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Tuesday, September 6, 2005 - Page updated at 12:00 AM

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Students heading for new colleges

Seattle Times staff reporter

Edmond Horton is making his way back home to Seattle, two weeks after he left to begin his senior year at Xavier University of Louisiana in New Orleans.

He plans to enroll at Seattle University, where he hopes he can finish course work toward a degree in business administration — the city and school he cherished for three years now a sad memory.

"I decided I'm not gonna try to go back," Horton said by cellphone as he and his father drove through Texas toward Arizona yesterday.

"I can't keep evacuating for hurricanes. I need to finish college."

An unknown number of students from the Seattle area who were enrolled in institutions such as Xavier, Tulane University and Loyola of New Orleans in the hurricane-ravaged Gulf Coast region are also returning home.

Washington colleges and universities are opening their doors to these students as well as those from other states whose college quarters or semesters have been cut short or delayed by the disaster.

Some area institutions that had already closed enrollment for the fall semester are opening it up on an emergency basis to accommodate the students.

The University of Washington is prepared to take between 50 and 100 affected students — mostly from Tulane. Tuition those students would normally pay to their universities will continue to be directed there, UW President Mark Emmert said.

And on its Web site, Seattle University said it had received 50 inquiries from students and had already enrolled 41 of them for the fall quarter, which begins Sept. 21.

Additionally, Washington State University, Seattle Pacific University, Central Washington University in Ellensburg, and Pacific Lutheran University and the University of Puget Sound, both in Tacoma, are offering to accommodate unspecified numbers of displaced students.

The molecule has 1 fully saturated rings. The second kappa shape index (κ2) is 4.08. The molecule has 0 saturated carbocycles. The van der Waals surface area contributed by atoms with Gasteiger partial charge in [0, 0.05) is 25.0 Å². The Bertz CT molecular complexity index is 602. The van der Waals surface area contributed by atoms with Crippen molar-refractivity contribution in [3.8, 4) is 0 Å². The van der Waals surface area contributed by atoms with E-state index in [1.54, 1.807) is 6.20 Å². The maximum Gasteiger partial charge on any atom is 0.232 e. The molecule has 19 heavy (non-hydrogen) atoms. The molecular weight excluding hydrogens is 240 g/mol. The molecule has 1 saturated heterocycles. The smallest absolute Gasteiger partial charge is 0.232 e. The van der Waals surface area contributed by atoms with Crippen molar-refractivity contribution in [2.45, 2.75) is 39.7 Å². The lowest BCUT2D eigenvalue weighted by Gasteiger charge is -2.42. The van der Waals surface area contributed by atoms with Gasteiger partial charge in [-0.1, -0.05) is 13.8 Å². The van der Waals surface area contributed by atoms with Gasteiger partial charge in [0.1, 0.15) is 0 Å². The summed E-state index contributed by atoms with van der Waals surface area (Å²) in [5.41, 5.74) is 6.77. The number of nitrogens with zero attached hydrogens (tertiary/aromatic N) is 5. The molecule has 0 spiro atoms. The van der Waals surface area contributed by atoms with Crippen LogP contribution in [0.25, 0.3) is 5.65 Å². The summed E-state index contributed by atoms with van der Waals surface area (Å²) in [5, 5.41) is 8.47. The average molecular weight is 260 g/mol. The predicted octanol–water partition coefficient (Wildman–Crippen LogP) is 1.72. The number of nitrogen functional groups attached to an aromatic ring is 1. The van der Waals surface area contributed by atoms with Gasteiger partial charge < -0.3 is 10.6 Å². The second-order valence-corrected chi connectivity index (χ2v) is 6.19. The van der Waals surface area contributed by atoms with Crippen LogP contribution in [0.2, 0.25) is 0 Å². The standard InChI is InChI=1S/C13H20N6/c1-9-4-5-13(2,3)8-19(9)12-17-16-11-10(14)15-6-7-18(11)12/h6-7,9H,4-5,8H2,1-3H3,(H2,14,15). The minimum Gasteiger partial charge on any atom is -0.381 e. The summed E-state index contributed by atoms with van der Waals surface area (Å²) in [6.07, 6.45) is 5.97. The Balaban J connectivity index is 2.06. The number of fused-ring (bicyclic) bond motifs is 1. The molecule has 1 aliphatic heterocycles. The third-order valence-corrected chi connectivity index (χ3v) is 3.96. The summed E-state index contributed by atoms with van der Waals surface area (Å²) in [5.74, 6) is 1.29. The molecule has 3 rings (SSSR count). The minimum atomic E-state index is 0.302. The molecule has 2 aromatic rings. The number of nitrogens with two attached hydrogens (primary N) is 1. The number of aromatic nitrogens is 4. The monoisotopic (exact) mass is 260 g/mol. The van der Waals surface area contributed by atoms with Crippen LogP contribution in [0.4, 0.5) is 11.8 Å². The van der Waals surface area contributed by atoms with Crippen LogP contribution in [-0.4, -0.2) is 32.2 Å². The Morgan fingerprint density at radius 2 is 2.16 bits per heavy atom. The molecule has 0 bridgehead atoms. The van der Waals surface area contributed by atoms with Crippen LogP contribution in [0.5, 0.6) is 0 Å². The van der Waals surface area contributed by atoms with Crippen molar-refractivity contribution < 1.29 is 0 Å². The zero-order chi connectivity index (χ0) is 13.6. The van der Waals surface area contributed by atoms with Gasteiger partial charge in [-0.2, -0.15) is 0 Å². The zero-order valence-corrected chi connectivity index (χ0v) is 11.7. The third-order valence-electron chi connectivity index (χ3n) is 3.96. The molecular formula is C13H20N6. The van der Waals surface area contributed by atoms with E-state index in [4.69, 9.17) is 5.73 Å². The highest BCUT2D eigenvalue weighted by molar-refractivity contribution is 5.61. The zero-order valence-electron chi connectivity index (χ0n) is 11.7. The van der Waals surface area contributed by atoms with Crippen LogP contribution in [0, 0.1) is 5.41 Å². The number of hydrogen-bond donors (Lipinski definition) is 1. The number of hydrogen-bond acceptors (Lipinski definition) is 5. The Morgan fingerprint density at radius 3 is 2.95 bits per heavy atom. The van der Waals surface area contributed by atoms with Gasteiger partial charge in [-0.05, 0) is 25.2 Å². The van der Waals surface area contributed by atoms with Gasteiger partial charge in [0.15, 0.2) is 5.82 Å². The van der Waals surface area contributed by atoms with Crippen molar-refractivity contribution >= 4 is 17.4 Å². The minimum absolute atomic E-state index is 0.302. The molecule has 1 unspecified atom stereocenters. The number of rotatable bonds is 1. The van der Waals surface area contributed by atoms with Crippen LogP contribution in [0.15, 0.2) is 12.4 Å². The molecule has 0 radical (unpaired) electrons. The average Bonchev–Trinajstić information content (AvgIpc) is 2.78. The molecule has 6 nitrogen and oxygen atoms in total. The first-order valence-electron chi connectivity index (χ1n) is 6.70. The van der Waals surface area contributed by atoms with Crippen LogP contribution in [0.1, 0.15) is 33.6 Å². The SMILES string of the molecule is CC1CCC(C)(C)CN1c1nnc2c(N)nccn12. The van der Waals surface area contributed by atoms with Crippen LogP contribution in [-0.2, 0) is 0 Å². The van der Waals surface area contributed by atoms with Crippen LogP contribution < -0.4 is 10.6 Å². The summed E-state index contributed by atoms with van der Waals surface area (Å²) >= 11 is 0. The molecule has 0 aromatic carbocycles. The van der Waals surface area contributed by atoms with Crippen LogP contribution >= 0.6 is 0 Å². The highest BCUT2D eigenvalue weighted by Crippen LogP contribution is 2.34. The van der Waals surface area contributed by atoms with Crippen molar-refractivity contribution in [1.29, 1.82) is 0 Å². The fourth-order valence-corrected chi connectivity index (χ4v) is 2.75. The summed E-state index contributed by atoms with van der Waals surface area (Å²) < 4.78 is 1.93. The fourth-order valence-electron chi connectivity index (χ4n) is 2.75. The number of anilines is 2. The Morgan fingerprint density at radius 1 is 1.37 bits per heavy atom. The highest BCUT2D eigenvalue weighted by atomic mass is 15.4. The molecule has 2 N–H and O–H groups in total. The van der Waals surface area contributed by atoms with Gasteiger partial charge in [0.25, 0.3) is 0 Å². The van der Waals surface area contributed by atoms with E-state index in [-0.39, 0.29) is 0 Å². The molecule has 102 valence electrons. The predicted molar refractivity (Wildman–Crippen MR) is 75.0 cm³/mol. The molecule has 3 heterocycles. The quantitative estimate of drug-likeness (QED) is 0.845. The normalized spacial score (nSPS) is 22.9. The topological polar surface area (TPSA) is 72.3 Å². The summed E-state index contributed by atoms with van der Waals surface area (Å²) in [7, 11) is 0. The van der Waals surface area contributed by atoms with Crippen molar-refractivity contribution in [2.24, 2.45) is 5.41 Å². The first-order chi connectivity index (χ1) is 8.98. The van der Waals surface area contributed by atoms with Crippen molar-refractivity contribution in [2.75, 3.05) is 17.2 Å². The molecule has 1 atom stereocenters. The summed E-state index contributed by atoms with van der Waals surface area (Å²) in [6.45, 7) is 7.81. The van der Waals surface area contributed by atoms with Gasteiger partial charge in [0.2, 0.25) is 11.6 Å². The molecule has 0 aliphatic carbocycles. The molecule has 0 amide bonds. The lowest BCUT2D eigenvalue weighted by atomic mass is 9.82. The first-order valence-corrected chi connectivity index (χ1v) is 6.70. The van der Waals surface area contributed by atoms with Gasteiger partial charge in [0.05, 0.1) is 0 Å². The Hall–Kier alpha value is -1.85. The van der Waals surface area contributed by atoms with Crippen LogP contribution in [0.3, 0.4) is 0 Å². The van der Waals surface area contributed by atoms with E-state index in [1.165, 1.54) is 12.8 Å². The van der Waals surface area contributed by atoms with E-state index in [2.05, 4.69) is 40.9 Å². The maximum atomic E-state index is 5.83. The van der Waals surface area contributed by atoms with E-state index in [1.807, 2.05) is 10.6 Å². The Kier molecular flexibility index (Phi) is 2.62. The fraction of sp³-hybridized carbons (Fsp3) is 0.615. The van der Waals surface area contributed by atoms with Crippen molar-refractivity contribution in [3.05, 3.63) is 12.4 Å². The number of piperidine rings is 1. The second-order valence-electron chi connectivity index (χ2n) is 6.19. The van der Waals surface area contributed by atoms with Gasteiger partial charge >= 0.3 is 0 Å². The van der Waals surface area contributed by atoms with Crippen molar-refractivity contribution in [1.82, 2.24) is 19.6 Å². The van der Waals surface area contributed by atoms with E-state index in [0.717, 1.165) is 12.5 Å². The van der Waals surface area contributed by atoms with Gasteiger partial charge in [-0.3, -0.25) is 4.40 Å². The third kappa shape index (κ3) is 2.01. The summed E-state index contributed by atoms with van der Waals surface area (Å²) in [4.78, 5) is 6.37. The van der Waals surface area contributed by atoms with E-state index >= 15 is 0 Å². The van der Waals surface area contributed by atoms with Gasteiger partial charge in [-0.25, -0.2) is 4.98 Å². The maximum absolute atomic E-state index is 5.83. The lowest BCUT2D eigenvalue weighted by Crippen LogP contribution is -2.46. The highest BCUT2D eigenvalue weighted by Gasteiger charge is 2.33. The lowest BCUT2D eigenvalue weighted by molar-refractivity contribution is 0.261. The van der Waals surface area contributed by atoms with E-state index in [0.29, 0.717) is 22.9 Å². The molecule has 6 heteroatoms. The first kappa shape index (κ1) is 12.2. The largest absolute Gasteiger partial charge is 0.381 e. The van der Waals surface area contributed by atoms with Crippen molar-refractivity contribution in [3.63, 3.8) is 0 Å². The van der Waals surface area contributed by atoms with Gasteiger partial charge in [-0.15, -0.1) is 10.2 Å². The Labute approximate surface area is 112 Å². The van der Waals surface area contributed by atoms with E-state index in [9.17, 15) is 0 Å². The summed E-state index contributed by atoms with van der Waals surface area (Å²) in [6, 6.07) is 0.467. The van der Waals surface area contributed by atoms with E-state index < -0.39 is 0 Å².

"We're enormously sympathetic to the challenges they face down there," said Emmert, who is former chancellor of Louisiana State University, with strong ties to the Gulf Coast region.

The UW, along with other institutions, also has offered to help major research libraries in the hurricane region restore their library systems.

"These libraries will be sitting in empty, wet buildings without air conditioning for extended periods," Emmert said. "Their holdings would be in terrible shape. We may be able to share materials — hard copy or electronic materials — and provide them with technical support as they try to restore their information systems."

Emmert said that in addition to undergraduates, the UW is reaching out to students enrolled in law and medical schools in the Gulf states, recognizing the toll a lost semester or a missed year could have.

He said he recognizes the special challenges associated with transferring to a new school and finding a program match for seniors who had hoped to graduate at the end of the academic year. But he said such difficulties are a slight inconvenience in light of the magnitude of the problems facing the Gulf Coast.

Mercer Island resident Courtney Packard, who was to be a sophomore at Tulane this year, plans to begin taking classes in Seattle if she can, while waiting to see when she can return to New Orleans.

Horton, an O'Dea High School graduate whose parents live on Beacon Hill, said he won't even bother trying to go back.

When he and his roommates evacuated in advance of Hurricane Katrina last week and headed west toward Houston, he expected they'd be returning to classes after a few days.

"We never dreamed it would be this bad," he said. "We thought we'd be back in school after a week."

Lornet Turnbull: 206-464-2420 or lturnbull@seattletimes.com

Seattle Times staff reporter Christina Siderius contributed to this report.

Copyright © 2005 The Seattle Times Company

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